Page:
"The dictionary is the only place that success comes before work. Work is the key to success, and hard work can help you accomplish anything."
– Vince Lombardi
"The problem with entrepreneurship is we are often working really hard producing high quality products that no-one wants."
– Eric Ries
Hard work is necessary for a company to succeed, but it's not sufficient. The obvious, frustrating problem with hard work is that it can be misdirected. If you work hard on something that has no value, you're left frustrated, burnt out, and unsuccessful.
Over the past decade, many companies have embraced the "minimum viable product" (MVP) philosophy. The basic idea behind MVPs is that startups have very limited time and resources, so they need to discover what customers want as quickly as possible. As a result, entrepreneurs should build the most basic features required to start getting feedback from customers, then use that feedback to guide subsequent development. This minimalist approach is very useful for product development, but it can also be applied to areas like hiring and marketing.
While MVPs encourage you to be lazy with adding features so that you can discover what you should be working on, it's often wise to be lazy even if you already know what you should work on. When I was at LinkedIn 10 years ago, one of our core challenges was how to determine whether two people were connected to each other. I had an insight about how to do this efficiently and ended up rewriting the existing algorithm so that it was almost 200x faster. Shortly thereafter, the product team decided to limit users' networks to 3 degrees instead of 4 degrees, and my speed-up was no longer necessary because the old algorithm was fast enough for 3 degrees. I had spent a lot of time thinking about how to improve performance with technology, but that turned out to be a waste of time because limiting network sizes was a much simpler, lazier approach.
As it turned out, transitioning to 3 degrees was also the superior solution because we found that users felt comfortable contacting people who were three degrees away, but not those who were four degrees away. In my personal experience, simple solutions often turn out to be the best solutions. A fun example of this is LinkedIn's invitation message template. LinkedIn used A/B testing heavily even in its early days, and the company ran numerous experiments with invitation messages (this was circa 2004). Back then, social networking was a brand new thing that most people didn't understand, so LinkedIn spent a lot of time fussing around with how to message and explain its value to people who were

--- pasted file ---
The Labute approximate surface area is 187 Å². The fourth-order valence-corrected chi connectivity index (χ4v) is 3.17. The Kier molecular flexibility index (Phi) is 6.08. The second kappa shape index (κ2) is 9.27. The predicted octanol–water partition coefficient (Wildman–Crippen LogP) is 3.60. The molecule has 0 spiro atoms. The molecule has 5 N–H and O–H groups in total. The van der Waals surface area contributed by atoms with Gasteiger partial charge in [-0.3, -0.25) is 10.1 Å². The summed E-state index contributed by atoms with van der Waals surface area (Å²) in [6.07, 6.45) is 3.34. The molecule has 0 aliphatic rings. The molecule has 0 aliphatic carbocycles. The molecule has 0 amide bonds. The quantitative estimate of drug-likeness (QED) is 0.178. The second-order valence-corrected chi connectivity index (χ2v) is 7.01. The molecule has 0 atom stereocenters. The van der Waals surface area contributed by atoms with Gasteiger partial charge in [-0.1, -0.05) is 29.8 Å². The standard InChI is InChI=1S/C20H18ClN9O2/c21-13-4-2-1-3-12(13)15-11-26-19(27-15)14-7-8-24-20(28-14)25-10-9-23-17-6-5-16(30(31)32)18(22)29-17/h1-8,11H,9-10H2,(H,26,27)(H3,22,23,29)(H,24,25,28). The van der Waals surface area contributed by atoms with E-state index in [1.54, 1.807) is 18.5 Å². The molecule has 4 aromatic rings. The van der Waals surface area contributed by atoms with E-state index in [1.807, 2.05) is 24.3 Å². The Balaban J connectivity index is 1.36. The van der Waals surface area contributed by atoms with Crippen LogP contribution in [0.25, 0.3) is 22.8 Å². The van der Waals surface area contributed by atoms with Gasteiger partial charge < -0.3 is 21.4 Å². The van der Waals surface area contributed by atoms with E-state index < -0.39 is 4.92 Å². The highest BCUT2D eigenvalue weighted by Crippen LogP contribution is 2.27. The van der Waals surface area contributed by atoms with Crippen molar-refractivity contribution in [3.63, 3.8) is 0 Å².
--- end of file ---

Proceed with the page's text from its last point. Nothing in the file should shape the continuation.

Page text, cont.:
to the network by existing members. We tweaked and tuned a variety of single-page essays about the company, the value of social networking, and the benefits of connecting with colleagues. In the end, the template that had the highest invite acceptance rate was something like, "Hi, please join my LinkedIn network." To this day, if you try to invite someone through LinkedIn's website, the default text is very short.
Two more great opportunities for being lazy are when you're creating a product that your customers have never had access to before, or when you're not sure about the scope of a problem. If you start with something simple, your solution might end up being 'good enough' for a long time. Last year, I met a founder whose situation exemplified this point. Jeff (not his real name) led a startup that provided administrative tools for conference managers. Jeff told me that his customers' existing tools didn't offer any data about conference attendees, so he planned to hire a developer to write reporting software with fancy charts and dashboards. Eventually, Jeff realized that just offering a very basic analytics product was enough for his customers because, while bare-bones, it was so much better than what they were used to. The basic version took several weeks of an engineer's time and obviated the need to hire an additional employee.
The calculus of laziness is simple: if you can produce a basic solution in 5 hours or an advanced solution in 200 hours, and if the basic solution will be good enough 20% of the time, then always try the basic solution first. Even if the 5 hours is completely wasted 80% of the time, you'll still come out ahead in the long run. (20% * 5 hours + 80% * 205 hours = 165 hours per task, which is much better than if you always tried the 200-hour approach first.)
Next time you're faced with a problem, forget being clever. Figure out the simplest thing you can try and then try it. If you need to track sales leads, start with an Excel spreadsheet instead of spending weeks test driving CRM software. If you need to fill in missing data in a dataset, try Bayes' Rule or Google Predict instead of training your own neural network. If your customers need dashboards, build something basic yourself (or use keen.io) before hiring a Director of Analytics. You may eventually find that you need to buy CRM software or implement a neural network or hire an analytics expert, but there's a good chance that you won't.
In short, embrace laziness.
Photo credit: http://www.flickr.com/photos/mistyanddavid